Others might be in scruffy self-duplicating docket books. It was interesting to follow them around factories, matching them to drums of dye colour, or to trace them from lengths of cloth to the despatch of finished items of clothing. This was done to ensure the accounting systems were working correctly and detect possible fraud (which was rarely found).

But often the books of smaller clients would be brought into our own offices where you might be stuck for several weeks bored to tears, hence my parody of ‘Favourite Things’. 

I made distractions for myself. When we took on a model agency as a new client I was asked to produce a set of example book keeping entries for the owner to follow so that she knew how to fill them in. To the annoyance of my boss I used the names of famous models such as Twiggy and Jean Shrimpton, causing him to exclaim: “For goodness’ sake, Tasker, we’re a firm of Chartered Accountants, not Monty Python’s Flying Circus!” Too late. They were already inked into the first page of the cash book.

We also prepared sets of annual accounts for clients, filed them with the Inspector of Taxes on their behalf and dealt with their tax affairs. As a result I have never been afraid of dealing with outfits like HMRC or the DSS.

You could also get stuck of larger clients checking off lists against each other. It wasn’t called “double entry” book-keeping for nothing.  At one cloth warehouse it took several weeks to work through the sales ledgers. Statistical sampling and tests of significance would not have been considered adequate then. We checked nearly everything.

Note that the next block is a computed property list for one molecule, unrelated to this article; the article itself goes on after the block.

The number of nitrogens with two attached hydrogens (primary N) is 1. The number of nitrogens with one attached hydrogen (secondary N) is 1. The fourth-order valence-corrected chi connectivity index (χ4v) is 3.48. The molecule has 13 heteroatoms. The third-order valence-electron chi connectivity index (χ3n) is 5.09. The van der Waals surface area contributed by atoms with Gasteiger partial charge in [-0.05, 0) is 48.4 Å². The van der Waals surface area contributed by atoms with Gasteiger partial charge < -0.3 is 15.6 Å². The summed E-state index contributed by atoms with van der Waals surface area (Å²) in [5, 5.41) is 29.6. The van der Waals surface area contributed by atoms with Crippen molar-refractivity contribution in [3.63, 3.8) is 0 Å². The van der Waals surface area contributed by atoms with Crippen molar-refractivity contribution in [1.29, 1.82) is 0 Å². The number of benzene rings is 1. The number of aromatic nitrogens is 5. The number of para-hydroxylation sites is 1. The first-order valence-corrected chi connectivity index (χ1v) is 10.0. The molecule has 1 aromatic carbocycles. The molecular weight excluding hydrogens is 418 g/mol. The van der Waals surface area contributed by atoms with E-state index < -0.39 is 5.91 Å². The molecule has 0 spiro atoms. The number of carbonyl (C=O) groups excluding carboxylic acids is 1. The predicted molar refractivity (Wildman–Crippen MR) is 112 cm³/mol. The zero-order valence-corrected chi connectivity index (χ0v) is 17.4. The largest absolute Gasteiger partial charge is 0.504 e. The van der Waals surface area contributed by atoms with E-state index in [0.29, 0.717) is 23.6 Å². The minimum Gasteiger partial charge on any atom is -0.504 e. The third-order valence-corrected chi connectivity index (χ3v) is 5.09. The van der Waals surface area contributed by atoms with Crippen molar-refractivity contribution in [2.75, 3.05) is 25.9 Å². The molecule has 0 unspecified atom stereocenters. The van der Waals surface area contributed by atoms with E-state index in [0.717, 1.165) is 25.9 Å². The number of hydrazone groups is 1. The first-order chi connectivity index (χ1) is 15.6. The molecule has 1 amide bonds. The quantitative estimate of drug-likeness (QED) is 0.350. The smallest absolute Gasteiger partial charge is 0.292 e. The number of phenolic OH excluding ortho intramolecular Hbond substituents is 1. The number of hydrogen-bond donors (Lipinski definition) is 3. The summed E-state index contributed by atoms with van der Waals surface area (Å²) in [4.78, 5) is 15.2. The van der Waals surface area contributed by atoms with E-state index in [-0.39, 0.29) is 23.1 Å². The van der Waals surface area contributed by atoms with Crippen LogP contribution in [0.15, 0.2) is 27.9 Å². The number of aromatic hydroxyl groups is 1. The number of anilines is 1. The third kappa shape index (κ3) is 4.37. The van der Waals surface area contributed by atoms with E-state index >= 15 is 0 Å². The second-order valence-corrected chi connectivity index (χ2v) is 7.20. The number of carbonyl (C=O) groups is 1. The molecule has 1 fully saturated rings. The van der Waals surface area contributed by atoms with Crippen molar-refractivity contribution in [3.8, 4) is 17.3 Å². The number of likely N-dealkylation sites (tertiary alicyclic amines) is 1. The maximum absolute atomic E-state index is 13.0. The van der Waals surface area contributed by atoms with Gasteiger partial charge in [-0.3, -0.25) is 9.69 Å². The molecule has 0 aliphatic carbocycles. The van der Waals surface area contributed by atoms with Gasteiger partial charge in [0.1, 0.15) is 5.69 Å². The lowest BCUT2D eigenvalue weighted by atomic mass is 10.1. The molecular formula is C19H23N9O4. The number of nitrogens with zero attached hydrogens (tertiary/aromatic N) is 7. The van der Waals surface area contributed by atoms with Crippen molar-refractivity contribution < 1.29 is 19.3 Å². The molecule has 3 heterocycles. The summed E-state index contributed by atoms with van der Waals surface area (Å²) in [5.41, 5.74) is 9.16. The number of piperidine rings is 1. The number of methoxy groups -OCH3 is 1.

Another big difference was the sheer variety of types of business. We made so many more of our own things before globalisation. Now, Central Leeds seems to be predominantly financial rather than physical, and nearly everything takes place at desks in offices.

Computers sucked the life blood out of everything.

Wednesday 12 October 2022


Accountancy: it certainly taught me how the world works. I dropped out before finishing training, but was in long enough to see clients and businesses of every type and size. Most are long gone. Going to Leeds now, the place is unrecognisable. 

This is the cover of a Leeds Building Society passbook showing the Society’s headquarters at the corner of Albion Street and The Headrow around 1970. The Society was then called The Leeds and Holbeck, but changed name around 1994.

On the upper floors you can just make out the offices of a solicitor, Scott, Turnbull and Kendall, also long gone. I used to sit in one of those windows carrying out their audit, looking across the Headrow to Vallances records and electrical shop, watching people walk past, wondering where they were all going and what they were thinking. It was one of the most pleasant and interesting audits we did. I remember being amused by the ‘deed poll’ name changes: Cedric Snodgrass for one. Why ever did he change his name?